Dick Swaab, MD, PhD
Dick Swaab was Director of the Netherlands Institute for Brain Research from 1978 to 2005. Since 1979 he is Professor of Neurobiology at the Medical Faculty, University of Amsterdam. In 1985 he founded the Netherlands Brain Bank and was Director until 2005. He is since 1978 Leader Research Team Neuropsychiatric Disorders, Neth. Inst for Neuroscience, an institute of the Royal Netherlands Academy of Arts and Sciences (KNAW) and is Qiu Shi Professor of Zhejiang University, Hangzhou, P.R. China.
His major research interests focus on sexual differentiation of the human brain in relation to gender identity and sexual orientation, aging of the brain and Alzheimer’s disease and the neurobiological basis of depression and suicide. He has published over 590 papers in SCI journals, authored more than 200 chapters in books, and edited more than 70 books. Swaab mentored 85 PhD students from which 20 are now full professors.
Swaab is author of the 2 volume monograph The Human Hypothalamus that appeared in the Handbook of Clinical Neurology series, Elsevier and of the Dutch best seller We are our Brains, that sold more than 450.000 copies in the Netherlands and that is translated in 15 languages. This book has been more than 2 years in the Dutch bestseller list, 7 weeks even as #1. There is also a children’s version of the book (You are your brain). In September 2016 Swaab published a second book for the general public Our Creative Brain, that also came from the first week in the bestseller list. Swaabs’ H-factor is 87.
Our Creative Brains: How world and mankind shape each other
How do humans develop? At birth, our brains are only a third of the size to which they grow in adulthood. A safe, warm and stimulating environment is essential to allow the brain’s power to flourish. In addition, communication is of the utmost importance and art and music are among the most remarkable ways we can stimulate our brain.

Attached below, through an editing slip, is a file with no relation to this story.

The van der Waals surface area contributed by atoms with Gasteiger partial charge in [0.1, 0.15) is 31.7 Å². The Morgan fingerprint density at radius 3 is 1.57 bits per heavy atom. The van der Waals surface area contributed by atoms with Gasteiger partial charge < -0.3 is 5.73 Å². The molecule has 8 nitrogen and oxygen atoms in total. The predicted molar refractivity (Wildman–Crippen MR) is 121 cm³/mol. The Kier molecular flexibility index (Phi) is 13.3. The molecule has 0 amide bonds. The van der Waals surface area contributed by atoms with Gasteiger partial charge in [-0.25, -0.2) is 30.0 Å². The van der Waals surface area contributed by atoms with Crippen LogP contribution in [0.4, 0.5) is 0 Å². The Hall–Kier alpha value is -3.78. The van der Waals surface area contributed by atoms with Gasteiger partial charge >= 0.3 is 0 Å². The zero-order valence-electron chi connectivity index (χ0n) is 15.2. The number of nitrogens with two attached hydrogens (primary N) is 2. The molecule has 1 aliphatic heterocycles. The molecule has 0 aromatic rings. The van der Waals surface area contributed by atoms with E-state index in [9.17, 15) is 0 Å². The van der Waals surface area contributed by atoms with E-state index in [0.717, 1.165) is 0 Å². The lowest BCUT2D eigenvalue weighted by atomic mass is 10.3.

I will discuss what makes us human: the interaction of the brain with our environment. How is the work of artists influenced by their brain diseases? How can talent determine your profession and how does your profession change your brain? How can brain development determine your profession, and how is your profession changing your brain? How can you delay Alzheimer’s disease?
Brain research has not only transformed the way we think about our brain, free will and ourselves, it also has profound social consequences.
Jeff Hawkins, Co-Founder, Numenta
Jeff Hawkins is a scientist and co-founder at Numenta, an independent research company focused on neocortical theory. His research focuses on how the cortex learns predictive models of the world through sensation and movement. Hawkins and the team test their theories via simulation, mathematical analysis, and experimental partnerships. In 2002, he founded the Redwood Neuroscience Institute, where he served as Director for three years, leading an effort to develop a theoretical framework for the thalamo-cortical system. The institute is currently located at U.C. Berkeley. From 1988 to 2002 he worked in mobile computing. He co-founded two companies, Palm and Handspring, where he designed products such as the Palm Pilot and Treo smartphone. In 2004 he wrote “On Intelligence”, which introduced a memory-prediction framework theory of the neocortex.
Hawkins earned his B.S. in electrical engineering from Cornell University in 1979. He was elected to the National Academy of Engineering in 2003.
Location, Location, Location: A Framework for Intelligence and Cortical Computation
The human neocortex is the organ of intelligence, responsible for perception, language, and high-level thought. How the neocortex works is considered one of the greatest unsolved scientific challenges. Progress on this problem is expected to lead to advances in AI, disease, education, and robotics.
In this talk I will introduce a framework for understanding how the neocortex works. The framework is based on a type of neuron, called a grid cell, that represents your location in the world. Grid cells exist in an older part of the brain but recent evidence indicates grid cells also exist in the neocortex. This profoundly changes how we think about the neocortex, suggesting a novel framework where everything the neocortex knows is stored in a location-based format and the essential operations of the neocortex involve processing location spaces. I will describe the framework, explain how the mechanisms evolved, and discuss several implications.